Iran counters dissent with crackdown on women
'Our right to choose an outfit and decide on our public appearance has been denied since the Islamic Revolution,' says activist; Government crackdown hindering work of rights activists, who blame leadership for blocking peaceful ways to bring about change
Tara Sepehri Far, a researcher with the Middle East and North Africa division at Human Rights Watch (HRW), said that Iranian authorities are holding at least 12 women activists, including Nasrin Sotoudeh, a distinguished human rights lawyer, and Narges Mohammadi, a civil liberties campaigner.
Far says that on May 1, International Labor Day, several activists were arrested, including five women for protesting a compulsory hijab law that requires adult females to wear a headscarf and cover much of their bodies.
Omid Memarian, deputy director of the Center for Human Rights in Iran, said that “the Iranian judiciary has been politicized for a long time. It doesn’t tolerate dissent. People face grave consequences for such acts, which shows the lack of freedom of expression in Iran.
“The judiciary intelligence apparatus has blocked peaceful ways to bring about change” he continued, “and this has created a suffocating environment for activists in the nation. That’s why you see so many of them behind bars.”
Soraya Fallah of the Greater Los Angeles Chapter of the US National Committee for United Nations Women (UN WOMEN USNC LA) was previously imprisoned by the Iranian regime, and argues that females in the country face more challenges than their male counterparts.
“Fighting for human rights by a woman is very different than for a male colleague due to gender-specific challenges that women face,” she said. “There are also many human rights issues…(that) must be addressed not from a gender-neutral perspective but from a gender-sensitive and awareness point of view.”
One such issue is the compulsory hijab law, which the current regime implemented soon after coming to power.
“There has been consistent pushback by everyday Iranians over being told what to wear,” Fallah said. “Our right to choose an outfit and decide on our public appearance has been denied since the Islamic Revolution of 1979.”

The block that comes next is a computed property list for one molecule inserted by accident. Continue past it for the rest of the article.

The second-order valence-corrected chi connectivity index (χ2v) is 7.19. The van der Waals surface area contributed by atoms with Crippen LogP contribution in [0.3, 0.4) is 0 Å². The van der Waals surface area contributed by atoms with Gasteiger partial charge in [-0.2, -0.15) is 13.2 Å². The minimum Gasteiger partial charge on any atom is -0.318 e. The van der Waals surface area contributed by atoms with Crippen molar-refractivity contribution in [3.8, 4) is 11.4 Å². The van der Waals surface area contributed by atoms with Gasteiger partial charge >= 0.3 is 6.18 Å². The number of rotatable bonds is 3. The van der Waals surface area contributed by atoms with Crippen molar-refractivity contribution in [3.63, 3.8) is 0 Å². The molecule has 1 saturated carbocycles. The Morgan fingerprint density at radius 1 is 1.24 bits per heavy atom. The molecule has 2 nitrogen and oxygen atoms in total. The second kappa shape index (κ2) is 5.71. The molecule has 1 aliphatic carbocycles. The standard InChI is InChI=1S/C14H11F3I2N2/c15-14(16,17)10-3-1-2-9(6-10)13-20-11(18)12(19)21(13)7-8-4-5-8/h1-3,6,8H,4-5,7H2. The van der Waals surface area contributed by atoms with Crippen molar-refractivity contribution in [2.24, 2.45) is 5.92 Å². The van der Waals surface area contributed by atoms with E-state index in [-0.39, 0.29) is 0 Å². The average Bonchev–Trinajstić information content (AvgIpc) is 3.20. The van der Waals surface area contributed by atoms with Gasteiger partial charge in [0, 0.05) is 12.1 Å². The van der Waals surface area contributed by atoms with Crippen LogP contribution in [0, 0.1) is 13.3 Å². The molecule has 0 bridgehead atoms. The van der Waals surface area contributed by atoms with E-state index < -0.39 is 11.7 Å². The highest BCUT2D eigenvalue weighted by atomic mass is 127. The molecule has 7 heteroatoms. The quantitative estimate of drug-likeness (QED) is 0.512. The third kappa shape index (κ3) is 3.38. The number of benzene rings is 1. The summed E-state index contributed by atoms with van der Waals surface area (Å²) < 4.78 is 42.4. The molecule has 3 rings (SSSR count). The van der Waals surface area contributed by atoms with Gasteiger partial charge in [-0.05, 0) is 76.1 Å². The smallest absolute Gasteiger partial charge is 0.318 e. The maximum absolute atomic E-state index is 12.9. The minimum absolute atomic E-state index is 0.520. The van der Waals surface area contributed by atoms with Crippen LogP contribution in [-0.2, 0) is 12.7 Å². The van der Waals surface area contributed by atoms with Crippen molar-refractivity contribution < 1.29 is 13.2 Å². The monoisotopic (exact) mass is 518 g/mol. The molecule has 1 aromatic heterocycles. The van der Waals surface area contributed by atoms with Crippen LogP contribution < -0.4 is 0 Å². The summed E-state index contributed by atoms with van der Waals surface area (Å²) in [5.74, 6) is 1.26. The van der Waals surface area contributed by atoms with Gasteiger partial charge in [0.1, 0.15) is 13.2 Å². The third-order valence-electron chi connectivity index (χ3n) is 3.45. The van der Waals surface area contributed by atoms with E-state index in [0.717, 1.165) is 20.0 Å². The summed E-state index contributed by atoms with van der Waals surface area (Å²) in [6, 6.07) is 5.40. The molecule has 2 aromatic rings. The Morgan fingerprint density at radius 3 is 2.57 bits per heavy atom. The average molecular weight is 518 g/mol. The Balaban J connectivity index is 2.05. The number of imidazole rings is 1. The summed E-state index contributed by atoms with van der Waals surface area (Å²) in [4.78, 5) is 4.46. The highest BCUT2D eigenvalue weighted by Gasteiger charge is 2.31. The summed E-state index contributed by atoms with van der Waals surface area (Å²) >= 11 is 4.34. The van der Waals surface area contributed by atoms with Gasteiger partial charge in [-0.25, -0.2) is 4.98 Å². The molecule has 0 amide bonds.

HRW’s Far contends that nation-wide protests last year changed the nature of the debate in the country.
In fact, the Iranian government recently released two studies indicating that public support for prosecuting violators of the hijab law has declined. The Iranian parliament’s research center study showed that 70 percent of women do not even adhere to the regime’s strict religious interpretation of the law.
“I think the Hijab law will change because you can’t force people to observe what they don’t believe,” Fallah affirmed. “Iranian society has evolved a lot in terms of social issues, and it is inevitable that it will continue to do so. The government should realize that the compulsory hijab policy failed a long time ago.”
According to Fallah, women contend with many other inequities such as being “discriminated against in all arenas…(including) gender-specific education and segregation.”
HRW’s Far likewise stresses that Iranian women are treated unfairly when it comes to marriage, divorce and many other legal issues. “A woman’s testimony is worth half that of a man’s so if you need two witnesses in a trial, you would have to bring in four women,” she noted.
For his part, Memarian from the Center for Human Rights in Iran suggests that the work of Iranian female activists has been hindered by the government’s crackdown on public demonstrations.
“The (regime) has raised enormously the cost of peaceful activism, which poses a major challenge for agents of change in the country,” he said.
Despite this, Memarian has a positive view about the future.
“Regardless of the situation, women continue to ask for change and push boundaries because of the very determined generation now in Iran that dares to challenge the state. The enthusiasm and the will of the women activists make many people hopeful,” he said.
Memarian points to recent successes such as the draft nationality law, approved earlier this week by the lower house of parliament, that if green-lighted by the upper house would enable mothers (like fathers now) to pass on their nationality to their children.
Overall, Memarian emphasized that one of the top issues for Iranian female activists is the promotion of draft legislation to address violence against women. While the bill has not been passed, women continue to apply pressure on the government to approve the motion.
“It shows how civil society in the country and beyond can lead to grand change,” he said. “(The proposed legislation) does not go far enough, but it is keeping women activists (confident) that by insisting on their rightful demands they can have a (positive impact).”
By contrast, Fallah from the UN WOMEN USNC LA insists that “it is unlikely big changes are on the way in Iran. Sharia (Islamic) law is far more powerful than allowing women to gain more rights,” she concluded.
Article written by Tara Kavaler
Reprinted with permission from The Media Line